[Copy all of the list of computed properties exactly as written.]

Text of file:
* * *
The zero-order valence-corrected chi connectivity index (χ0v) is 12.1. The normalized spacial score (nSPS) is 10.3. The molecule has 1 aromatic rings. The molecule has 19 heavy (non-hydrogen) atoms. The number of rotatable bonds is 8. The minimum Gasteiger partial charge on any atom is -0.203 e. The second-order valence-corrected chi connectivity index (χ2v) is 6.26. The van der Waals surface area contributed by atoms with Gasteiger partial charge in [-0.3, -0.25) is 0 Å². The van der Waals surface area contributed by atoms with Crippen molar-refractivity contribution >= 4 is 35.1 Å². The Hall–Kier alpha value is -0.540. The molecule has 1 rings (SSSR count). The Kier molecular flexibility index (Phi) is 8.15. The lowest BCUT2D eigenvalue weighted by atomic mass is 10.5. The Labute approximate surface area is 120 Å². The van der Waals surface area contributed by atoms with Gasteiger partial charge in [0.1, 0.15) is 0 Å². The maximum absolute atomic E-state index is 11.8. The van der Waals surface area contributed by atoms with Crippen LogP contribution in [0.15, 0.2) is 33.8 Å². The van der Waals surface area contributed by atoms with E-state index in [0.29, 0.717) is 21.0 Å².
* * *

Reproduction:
The zero-order valence-corrected chi connectivity index (χ0v) is 12.1. The normalized spacial score (nSPS) is 10.3. The molecule has 1 aromatic rings. The molecule has 19 heavy (non-hydrogen) atoms. The number of rotatable bonds is 8. The minimum Gasteiger partial charge on any atom is -0.203 e. The second-order valence-corrected chi connectivity index (χ2v) is 6.26. The van der Waals surface area contributed by atoms with Gasteiger partial charge in [-0.3, -0.25) is 0 Å². The van der Waals surface area contributed by atoms with Crippen molar-refractivity contribution >= 4 is 35.1 Å². The Hall–Kier alpha value is -0.540. The molecule has 1 rings (SSSR count). The Kier molecular flexibility index (Phi) is 8.15. The lowest BCUT2D eigenvalue weighted by atomic mass is 10.5. The Labute approximate surface area is 120 Å². The van der Waals surface area contributed by atoms with Gasteiger partial charge in [0.1, 0.15) is 0 Å². The maximum absolute atomic E-state index is 11.8. The van der Waals surface area contributed by atoms with Crippen LogP contribution in [0.15, 0.2) is 33.8 Å². The van der Waals surface area contributed by atoms with E-state index in [0.29, 0.717) is 21.0 Å².